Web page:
Hundreds of gravestones stretch into the woods, some knocked over, others lost amid trees and dense weeds.For many decades, the old Sattes Cemetery, just off Washington Street West, has been perhaps the largest abandoned cemetery in the region, if not the state.But a little order has begun to come back to the cemetery thanks to the efforts of a small group of people with family ties to some of the toppled gravestones and markers buried in poison oak.“Basically, it has been abandoned at least...
The exhibit is called “Looking at Appalachia,” but it could just as easily be titled “Looking in on Appalachia.”That’s because the 72 photographs taken by 51 people — on view at Taylor Books in downtown Charleston through November — are part of an attempt to crowdsource an updated portrait of what life in Appalachia looks like through photos taken by anyone with a camera and a keen eye.Roger May, a native of Chattaroy, conceived and launched the “Looking at Appalachia” project in 2014. He...
Kat Scott recalled that auspicious day in 1956. “We were called into our cafeteria,” she said.The call for all students to gather came near the end of the school year at the all-black W.E.B. DuBois High School, in Mount Hope, in Fayette County.“We were told some of the students would not be coming back to Mount Hope.
@peterdaou Kevin Drum has a more cogent explanation about this rather than just wanting to do bad things. It is to unwind any and everything positive Obama ever did. It makes such terrible decisions a bit more clear: https://t.co/5GklnUP7fm
Yep: ‘News organizations have become wholly dependent on Facebook and Google in particular for online distribution, and for whatever revenue they still get, but the interests of those two companies do not align with those of journalists or the public.” https://t.co/EqTEAmZnKp
Muck Rack makes it simple to find people, tweets, or articles that mention any name, keyword, company, hashtag etc. We've compiled this guide to help you make the most of your search.
Selecting a term
Start searching tweets, articles from media outlets, articles mentioned in tweets, journalists'
names, titles and bios with some suggested searches:
Companies or Topics (e.g. iPhone, Microsoft)
Phrases (e.g. "cloud computing") — use quotes to keep the terms together
Twitter handles (e.g. @username) — returns those who have mentioned or replied to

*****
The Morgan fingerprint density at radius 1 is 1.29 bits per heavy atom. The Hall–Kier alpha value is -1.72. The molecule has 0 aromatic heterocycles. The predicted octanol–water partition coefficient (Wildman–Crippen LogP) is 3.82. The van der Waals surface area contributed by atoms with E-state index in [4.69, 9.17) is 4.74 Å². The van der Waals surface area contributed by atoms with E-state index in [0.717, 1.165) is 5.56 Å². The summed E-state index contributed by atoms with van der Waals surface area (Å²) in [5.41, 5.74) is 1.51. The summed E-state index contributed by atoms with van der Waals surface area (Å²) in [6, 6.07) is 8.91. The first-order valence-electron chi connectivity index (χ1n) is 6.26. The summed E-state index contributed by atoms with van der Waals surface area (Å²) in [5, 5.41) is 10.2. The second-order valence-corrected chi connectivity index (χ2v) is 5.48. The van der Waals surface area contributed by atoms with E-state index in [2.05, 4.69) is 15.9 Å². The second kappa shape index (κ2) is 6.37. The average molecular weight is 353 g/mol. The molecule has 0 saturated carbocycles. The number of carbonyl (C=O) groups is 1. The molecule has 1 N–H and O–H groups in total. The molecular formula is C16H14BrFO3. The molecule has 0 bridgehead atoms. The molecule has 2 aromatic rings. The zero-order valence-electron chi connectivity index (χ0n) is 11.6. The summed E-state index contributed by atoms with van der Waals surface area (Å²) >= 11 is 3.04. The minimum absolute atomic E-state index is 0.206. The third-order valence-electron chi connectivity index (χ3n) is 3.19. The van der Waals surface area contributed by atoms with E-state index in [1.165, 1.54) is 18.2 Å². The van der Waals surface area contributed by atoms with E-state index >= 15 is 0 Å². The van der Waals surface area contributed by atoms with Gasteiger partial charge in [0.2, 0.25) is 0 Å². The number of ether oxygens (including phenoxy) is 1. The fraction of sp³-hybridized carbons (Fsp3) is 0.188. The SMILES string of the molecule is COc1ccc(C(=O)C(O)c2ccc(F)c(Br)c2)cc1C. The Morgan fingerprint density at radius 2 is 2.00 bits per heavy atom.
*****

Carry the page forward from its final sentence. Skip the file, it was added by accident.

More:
Names (e.g. "David Pogue")
Hashtags (e.g. #sxsw, #london2012)
Bio details (e.g. vegan, Olympics, father)
Muck Rack's Advanced Search allows for many boolean operators.
Find results that mention multiple specified terms, use AND or
+. For example, ensure each result contains both Elon Musk and Mark Zuckerberg by
searching Musk AND Zuckerberg or Musk + Zuckerberg.
Use the operators OR or , to broaden your search when you'd like either of
multiple terms to appear in results. (This is the default behavior of our search when no operators
are used). For example, results will contain either cake or cookie by searching cake OR cookie or cake,cookie
Use NOT or - to subtract results from your search. For
example, searching Disney will yield results about the Walt Disney Company as well as Walt Disney
World Resort. To exclude mentions of Disney World, search for Disney -World or Disney
When using one of these operators with a phrase, enclose it in quotation marks. For example, you can
find results about smartphones excluding Apple's iPhone 4S by searching smartphone -"iPhone
Exact case matching or punctuation
If you're searching for a brand name or keyword that relies on specific punctuation marks or capitalization, you can
find results that match your exact query by adding matchcase: before the keyword you're searching for, like matchcase:E*TRADE .
Use parentheses to separate multiple
boolean phrases. For example, to find journalists talking about having fun in Disney World or
Disneyland, search for ("disney world" OR disneyland) AND fun.
An asterisk can be used to search for any variation of a root word truncated by the asterisk. For example, searching for admin* will return results for administrator, administration, administer, administered, etc.
A near operator is an AND operator where you can control the distance between the words. You can vary the distance the near operation uses by adding a forward slash and number (between 0-99) such as strawberries NEAR/10 "whipped cream", which means the strawberries must exist within 10 words of "whipped cream".